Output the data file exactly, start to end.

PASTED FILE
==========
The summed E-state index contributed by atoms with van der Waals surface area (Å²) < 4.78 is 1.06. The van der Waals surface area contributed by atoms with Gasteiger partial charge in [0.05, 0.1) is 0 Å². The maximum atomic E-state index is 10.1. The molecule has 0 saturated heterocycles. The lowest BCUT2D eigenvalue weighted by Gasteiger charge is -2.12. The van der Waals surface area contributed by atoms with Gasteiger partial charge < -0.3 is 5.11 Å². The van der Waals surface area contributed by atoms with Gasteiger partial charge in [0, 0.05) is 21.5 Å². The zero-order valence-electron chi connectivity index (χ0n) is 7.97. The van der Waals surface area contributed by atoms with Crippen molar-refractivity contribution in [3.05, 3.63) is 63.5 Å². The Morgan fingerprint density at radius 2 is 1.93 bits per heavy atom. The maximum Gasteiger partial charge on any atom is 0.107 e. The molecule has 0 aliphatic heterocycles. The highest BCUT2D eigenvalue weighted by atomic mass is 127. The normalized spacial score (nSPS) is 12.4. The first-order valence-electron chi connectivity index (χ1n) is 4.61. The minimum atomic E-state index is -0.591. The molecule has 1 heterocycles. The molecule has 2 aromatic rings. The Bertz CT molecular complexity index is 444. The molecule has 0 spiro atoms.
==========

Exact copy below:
The summed E-state index contributed by atoms with van der Waals surface area (Å²) < 4.78 is 1.06. The van der Waals surface area contributed by atoms with Gasteiger partial charge in [0.05, 0.1) is 0 Å². The maximum atomic E-state index is 10.1. The molecule has 0 saturated heterocycles. The lowest BCUT2D eigenvalue weighted by Gasteiger charge is -2.12. The van der Waals surface area contributed by atoms with Gasteiger partial charge < -0.3 is 5.11 Å². The van der Waals surface area contributed by atoms with Gasteiger partial charge in [0, 0.05) is 21.5 Å². The zero-order valence-electron chi connectivity index (χ0n) is 7.97. The van der Waals surface area contributed by atoms with Crippen molar-refractivity contribution in [3.05, 3.63) is 63.5 Å². The Morgan fingerprint density at radius 2 is 1.93 bits per heavy atom. The maximum Gasteiger partial charge on any atom is 0.107 e. The molecule has 0 aliphatic heterocycles. The highest BCUT2D eigenvalue weighted by atomic mass is 127. The normalized spacial score (nSPS) is 12.4. The first-order valence-electron chi connectivity index (χ1n) is 4.61. The minimum atomic E-state index is -0.591. The molecule has 1 heterocycles. The molecule has 2 aromatic rings. The Bertz CT molecular complexity index is 444. The molecule has 0 spiro atoms.